Johnny is an incredibly gifted stone mason and regular visitor to Ijams.  He also constructed the stone steps at the keyhole and rock bridge.  He worked in the quarry and so did his grandfather and he has a wealth of knowledge about the area. One of the most incredible aspects of Johnny’s work is his ability to create something that instantly looks as though it is a century old. We are incredibly fortunate to have such a craftsman to volunteer his time and hard work so selflessly.

According to Johnny, the style of wall that is laid at the homesite is known as old smokey mountain and it is unique because of the gaps and voids between some of the stones.  On the existing walls, these voids have become home to small ferns, moss, and even some columbine. 

- Story by Ben Nanny  

Keystone Bridge steps

Tuesday, April 17, 2012

New lighting reduces Ijams energy usage

New donated energy efficient LED outdoor light in plaza

Sustainability Report #2

As part of the City of Knoxville Sustainability Plan to reduce energy usage in public buildings, Ijams worked with Ameresco, a company that helps organizations with comprehensive energy management solutions that both save money and create greener businesses.

Ameresco changed our fluorescent lighting from 32 watt to 28 watt ballast and bulbs. In addition, they installed low volume flush valves on the toilets and aerators on the faucets to reduce our overall water usage.

In the parking lot, they installed new light fixtures that use 25 watt LED to replace the old standard 250 watt fixtures.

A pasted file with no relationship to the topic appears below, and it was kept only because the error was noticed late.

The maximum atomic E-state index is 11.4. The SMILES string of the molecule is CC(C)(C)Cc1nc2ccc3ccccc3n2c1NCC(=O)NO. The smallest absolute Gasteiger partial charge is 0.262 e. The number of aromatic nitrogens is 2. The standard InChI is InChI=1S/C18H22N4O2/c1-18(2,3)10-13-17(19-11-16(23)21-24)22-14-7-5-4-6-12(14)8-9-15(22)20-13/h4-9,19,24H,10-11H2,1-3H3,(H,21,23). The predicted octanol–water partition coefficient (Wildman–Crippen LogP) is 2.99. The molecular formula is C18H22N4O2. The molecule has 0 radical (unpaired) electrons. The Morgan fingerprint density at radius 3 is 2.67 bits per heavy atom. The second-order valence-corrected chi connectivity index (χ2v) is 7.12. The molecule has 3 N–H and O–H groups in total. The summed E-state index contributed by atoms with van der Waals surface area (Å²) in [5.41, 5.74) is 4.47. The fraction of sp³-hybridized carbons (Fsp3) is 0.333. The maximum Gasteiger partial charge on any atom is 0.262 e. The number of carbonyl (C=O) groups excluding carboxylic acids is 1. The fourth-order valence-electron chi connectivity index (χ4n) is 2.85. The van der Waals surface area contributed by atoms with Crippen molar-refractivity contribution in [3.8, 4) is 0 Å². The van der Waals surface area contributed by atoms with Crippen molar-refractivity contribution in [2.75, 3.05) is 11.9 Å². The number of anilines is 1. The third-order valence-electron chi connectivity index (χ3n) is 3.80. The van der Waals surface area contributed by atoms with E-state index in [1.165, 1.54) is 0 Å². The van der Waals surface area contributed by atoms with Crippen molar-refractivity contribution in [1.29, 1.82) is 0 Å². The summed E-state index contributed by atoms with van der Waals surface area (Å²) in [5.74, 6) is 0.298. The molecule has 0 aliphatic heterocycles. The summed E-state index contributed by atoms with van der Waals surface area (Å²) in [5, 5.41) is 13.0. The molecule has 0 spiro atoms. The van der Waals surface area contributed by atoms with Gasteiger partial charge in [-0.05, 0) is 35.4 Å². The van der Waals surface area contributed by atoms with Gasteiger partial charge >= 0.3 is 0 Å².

On the front plaza at the Visitors Center, we replaced the light fixture with a new LED fixture donated by Jack O'Hanlon.

Ijams Nature Center has a Sustainability Committee chaired by Dennis Hunter. For more information click Sustainability at Ijams

- By Ed Yost

Sunday, April 15, 2012

Ijams: A great place to bring a camera

Red-tailed hawk (Buteo jamaicensis)

Ijams is a great place to bring a camera at any time of the year, but especially in the spring. Wildflowers are blooming, birds are singing and everything is lush and green once again.

Chuck Cooper visited last week and sent us this photo of our captive red-tailed hawk. Isn't she a beauty?

Thanks, Chuck.

- Stephen Lyn Bales

Friday, April 13, 2012

Annual River Rescue attracts over 900 volunteers

Full dumpster upstream from downtown Knoxville at Gov. Ned McWherter Park

The 23rd annual River Rescue, coordinated by Ijams Nature Center, was held two weeks ago. The annual event cleans up public shorelines from Ijams downstream along the Tennessee and Clinch Rivers at Knoxville, Melton Hill, Norris and Watts Bar plus a few urban streams. (Some of these small waterways were the most heavily trashed!)

Although all the numbers are not in yet, this year's River Rescue attracted at least 976 volunteers who picked up more than 1669 bags of trash weighing roughly 27,267 pounds and at least 454 tires from over 50 locations.

Special thanks to the Water Quality Forum, CAC AmeriCorps and the hundreds of people who helped make our local rivers and streams look picturesque once again.

And thank you sponsors: Green Mountain Coffee, Mast General Store, Chaco, First Tennessee Foundation, Kimberly-Clark, Erie Insurance, TVA Employees Credit Union and EarthFare.

Below are a small sampling of photos taken that day.

- Photos and text by Stephen Lyn Bales

Jake Hudson (with Peg Beute) unloads one of over 450 tires collected this year.
Sabrina DeVault proudly models this year's River Rescue t-shirt 
properly accessorized with bags o' trash. 
Volunteer Alma Holland and her haul along the shoreline at Marine Park. 
Boatman David Stair and Jessica, Rosa and Josh, three volunteers 
who cleaned up Looney Island.
Some of over 14 tons of collected trash.
Ijams staffer Kara Remington and Josh Rowe, one of over 900 volunteers.  
Volunteers worked remote shorelines with the aid of Capt. John Farmer
Left to right: Sabrina, Kara, AmeriCorps' Courtney Washburn, Lynn Miller 
and Peg modeling three years of River Rescue t-shirts. 

Wednesday, April 11, 2012

Author Harry Moore leads Geology WalkAbout at Ijams

Harry Moore at geologic fold located in the Chapman Ridge Formation on the River Trail